What Resource Based Issues would you Face?
Prior to procurement, usually an audit of all the assets of an organization is conducted. The purpose of the audit is to evaluate the worth of the company and payments to be made for it. The audit explores employee population and the importance of those employees to the organization. This process is known as pre-acquisition screening. Considering the case of integration between the accounting and consultation firms, it is evident that the number of managers needed to be lessened and duties delegated accordingly. This will assist in preventing the tendency to duplicate roles (Darby 2006).
To ensure the success of the company, it is noteworthy to pay keen interest to customer’s welfare, since they are the nerve stakeholders of the company. It is difficult to meet customer’s needs without having an understanding of the varied cultures of customers and clients. Understanding customer cultures becomes a hurdle, since there are lean resources to conduct the exercise that is particularly useful for making sound managerial decisions. Another resource-based issue is gaining access to the capital necessary for growing or expanding the business. These problems have been addressed and strategies of dealing with them devised. We are collaborating with financial institutions that will assist in advancing the company with loans, which will help in meeting the set objectives.
Human resource is another tricky issue, as far as the resources are concerned. The management has resolved to effect retrenchment of almost twenty percent of the enormous human resources. The tough decision has not enjoyed warm reception from the affected individuals and bodies, responsible for safeguarding workers welfare. Trade unions have opposed the decision strongly, but the management cannot heed to it, and pave the way for shocking outcomes on the future of the organization. The decision to lay off some employees has also stirred fear in the other parties, who lack assurance of job security; this might affect their performance, albeit for a short period.
What Are Your Managerial Motives?
The management’s main goal is to ensure the survival and stability of the company in the new market region, before embarking on the long term goals. It is the aim and dream of all stakeholders in the company that the organization transforms to become the most competitive market leader. The company aims at offering advice to small businesses, like sole proprietorships among others. The proceeds from the consultation will help the company to make some money that will add to loans and help in realizing the objectives of the business. A look at the two countries, where the businesses are situated, reveals that they are not the same in economic development. Therefore, it could not be advisable to use similar managerial structures (Darby 2006).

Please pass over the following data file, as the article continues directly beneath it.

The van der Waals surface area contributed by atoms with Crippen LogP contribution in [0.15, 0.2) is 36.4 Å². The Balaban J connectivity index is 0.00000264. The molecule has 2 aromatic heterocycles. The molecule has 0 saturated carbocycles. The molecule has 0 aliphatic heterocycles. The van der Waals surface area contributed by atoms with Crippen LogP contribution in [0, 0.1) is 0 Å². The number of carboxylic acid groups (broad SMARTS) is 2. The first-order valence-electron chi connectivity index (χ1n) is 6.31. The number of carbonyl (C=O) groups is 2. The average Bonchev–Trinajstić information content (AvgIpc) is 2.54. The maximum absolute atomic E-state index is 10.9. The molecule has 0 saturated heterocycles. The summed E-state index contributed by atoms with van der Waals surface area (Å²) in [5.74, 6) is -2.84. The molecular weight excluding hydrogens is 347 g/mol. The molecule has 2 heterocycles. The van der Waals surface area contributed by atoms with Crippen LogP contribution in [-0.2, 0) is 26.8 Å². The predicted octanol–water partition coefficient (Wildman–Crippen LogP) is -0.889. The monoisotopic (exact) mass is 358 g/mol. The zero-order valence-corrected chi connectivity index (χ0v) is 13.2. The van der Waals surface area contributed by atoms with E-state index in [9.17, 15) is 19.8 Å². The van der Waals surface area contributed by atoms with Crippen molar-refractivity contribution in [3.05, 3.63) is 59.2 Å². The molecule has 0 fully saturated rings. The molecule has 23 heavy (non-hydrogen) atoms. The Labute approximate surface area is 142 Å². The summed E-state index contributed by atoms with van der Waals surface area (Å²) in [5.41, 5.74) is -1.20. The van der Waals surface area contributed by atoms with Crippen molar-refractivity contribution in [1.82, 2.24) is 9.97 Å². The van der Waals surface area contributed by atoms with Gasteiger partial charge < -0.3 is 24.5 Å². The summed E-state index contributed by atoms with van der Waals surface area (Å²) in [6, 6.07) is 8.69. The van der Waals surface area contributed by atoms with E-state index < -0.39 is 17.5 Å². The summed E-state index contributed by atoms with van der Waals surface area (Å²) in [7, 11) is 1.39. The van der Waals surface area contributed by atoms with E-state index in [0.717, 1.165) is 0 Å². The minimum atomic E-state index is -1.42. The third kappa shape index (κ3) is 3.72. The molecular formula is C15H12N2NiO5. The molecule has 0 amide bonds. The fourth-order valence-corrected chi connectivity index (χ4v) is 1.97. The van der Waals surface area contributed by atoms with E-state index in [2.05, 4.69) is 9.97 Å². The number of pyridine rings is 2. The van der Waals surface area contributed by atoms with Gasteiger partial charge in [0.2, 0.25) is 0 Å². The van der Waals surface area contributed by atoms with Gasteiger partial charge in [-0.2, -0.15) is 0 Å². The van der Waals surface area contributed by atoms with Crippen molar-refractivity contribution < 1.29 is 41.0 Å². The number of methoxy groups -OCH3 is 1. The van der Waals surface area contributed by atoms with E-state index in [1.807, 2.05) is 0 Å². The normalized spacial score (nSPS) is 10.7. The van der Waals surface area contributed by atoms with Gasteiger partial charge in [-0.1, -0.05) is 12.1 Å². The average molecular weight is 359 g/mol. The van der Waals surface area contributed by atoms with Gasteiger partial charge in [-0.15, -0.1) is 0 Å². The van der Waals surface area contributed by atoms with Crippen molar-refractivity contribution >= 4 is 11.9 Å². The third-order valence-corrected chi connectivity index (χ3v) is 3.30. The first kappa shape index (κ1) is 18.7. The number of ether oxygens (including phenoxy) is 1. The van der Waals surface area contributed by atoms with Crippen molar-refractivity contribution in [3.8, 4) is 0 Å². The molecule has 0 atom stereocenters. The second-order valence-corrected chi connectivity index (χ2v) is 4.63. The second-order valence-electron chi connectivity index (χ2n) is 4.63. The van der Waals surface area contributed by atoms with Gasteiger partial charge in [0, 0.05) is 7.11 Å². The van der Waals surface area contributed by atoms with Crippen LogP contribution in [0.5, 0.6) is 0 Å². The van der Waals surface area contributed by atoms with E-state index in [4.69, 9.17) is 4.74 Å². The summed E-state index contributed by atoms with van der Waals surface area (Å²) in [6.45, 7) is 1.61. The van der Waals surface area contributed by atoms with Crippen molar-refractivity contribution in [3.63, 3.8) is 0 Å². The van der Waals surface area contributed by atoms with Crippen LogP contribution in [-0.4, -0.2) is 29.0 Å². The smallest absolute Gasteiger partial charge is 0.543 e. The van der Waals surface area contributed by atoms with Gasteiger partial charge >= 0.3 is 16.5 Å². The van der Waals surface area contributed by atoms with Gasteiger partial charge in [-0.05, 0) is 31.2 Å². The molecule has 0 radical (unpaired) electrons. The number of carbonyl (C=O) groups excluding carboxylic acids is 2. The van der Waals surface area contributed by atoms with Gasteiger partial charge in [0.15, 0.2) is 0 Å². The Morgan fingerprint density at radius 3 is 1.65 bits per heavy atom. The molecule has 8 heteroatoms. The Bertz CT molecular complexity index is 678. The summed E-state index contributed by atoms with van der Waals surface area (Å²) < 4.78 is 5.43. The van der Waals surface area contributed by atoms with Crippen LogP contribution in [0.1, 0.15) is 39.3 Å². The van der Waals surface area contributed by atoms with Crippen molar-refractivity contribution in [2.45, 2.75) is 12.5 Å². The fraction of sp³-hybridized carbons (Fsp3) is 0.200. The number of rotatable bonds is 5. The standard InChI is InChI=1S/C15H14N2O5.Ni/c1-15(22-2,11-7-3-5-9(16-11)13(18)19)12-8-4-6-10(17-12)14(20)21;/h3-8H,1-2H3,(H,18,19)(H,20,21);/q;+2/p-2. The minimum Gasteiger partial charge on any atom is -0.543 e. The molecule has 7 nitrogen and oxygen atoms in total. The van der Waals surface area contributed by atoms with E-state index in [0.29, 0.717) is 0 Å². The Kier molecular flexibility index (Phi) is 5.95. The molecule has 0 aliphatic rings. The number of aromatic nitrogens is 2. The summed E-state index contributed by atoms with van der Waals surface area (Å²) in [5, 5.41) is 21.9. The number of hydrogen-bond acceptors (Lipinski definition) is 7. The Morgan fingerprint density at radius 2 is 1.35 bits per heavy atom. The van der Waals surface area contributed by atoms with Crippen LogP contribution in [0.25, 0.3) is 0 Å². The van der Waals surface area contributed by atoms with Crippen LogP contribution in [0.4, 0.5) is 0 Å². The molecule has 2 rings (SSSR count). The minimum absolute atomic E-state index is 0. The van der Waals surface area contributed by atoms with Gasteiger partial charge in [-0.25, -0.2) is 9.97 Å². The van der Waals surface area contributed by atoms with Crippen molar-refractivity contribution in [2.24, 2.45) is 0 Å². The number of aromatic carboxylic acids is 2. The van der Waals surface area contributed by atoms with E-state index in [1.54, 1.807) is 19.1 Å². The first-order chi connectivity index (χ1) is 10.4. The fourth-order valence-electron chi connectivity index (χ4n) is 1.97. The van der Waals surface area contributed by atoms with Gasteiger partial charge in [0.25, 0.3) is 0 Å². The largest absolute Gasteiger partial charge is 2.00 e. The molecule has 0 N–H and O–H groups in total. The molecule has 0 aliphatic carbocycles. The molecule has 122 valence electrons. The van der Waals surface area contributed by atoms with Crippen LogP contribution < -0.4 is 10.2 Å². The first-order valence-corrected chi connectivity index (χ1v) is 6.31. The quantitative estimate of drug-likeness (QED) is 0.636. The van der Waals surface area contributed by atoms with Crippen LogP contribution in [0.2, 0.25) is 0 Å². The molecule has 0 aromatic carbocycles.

The company intends to use executive, regional managers in South Africa, a way of exploring new business opportunities for the company in the African continent. In the United States, the company intends to use executive state managers. The managers will be advising on measures to be put in place in consideration to changes in the market. As the CEO, I believe that motivation is crucial for better performance; I have therefore resolved to reward all employees who exude exceptional performance when executing their duties. There is also a room for managers of lower ranks to make decisions. This is a way of ensuring that time is not wasted like in centralized management systems.
Do you Possess Hubris?
Hubris implies pride and too much confidence in an individual who lacks humility. As the chief executive officer, I have confidence in myself, but not to the degree of hubris. Managerial hubris has been the undoing of most business executives. Manager possessing hubris does not consult colleagues, and therefore, ends up making mistakes in their investment decisions. Personally, I get into a business venture after considering recommendations from a team of mangers that I send out on finding facts about the market. Secondly, my investment decisions are based on professionalism and practicability studies. The current decision to integrate the two firms was based on market change, where many people are getting into business without the knowledge of doing business. These individuals will need consultation and the services of auditors.
How Would you Ensure Success of your Acquisition?
The issue of mergers and acquisitions is tricky, hence, the need to approach it with deep thought and sobriety. Our goal as a team would be to embark on building the capacity of the giant sized firm, and hence, eventual retention of employees. It is our objective to remain the custodians of the competencies of the two merged companies. We also aim at employing and retaining leaders and managers with reputable interpersonal skills. With the aforementioned measures, I am certain of a vibrant and successful acquisition. Concisely, the human aspect has been the cause for the failing of most acquisitions. Therefore, I will pay much attention to the human factor, because the survival of an acquisition or a merger is dependent on the human factor (Buono & Bowditch, 2003).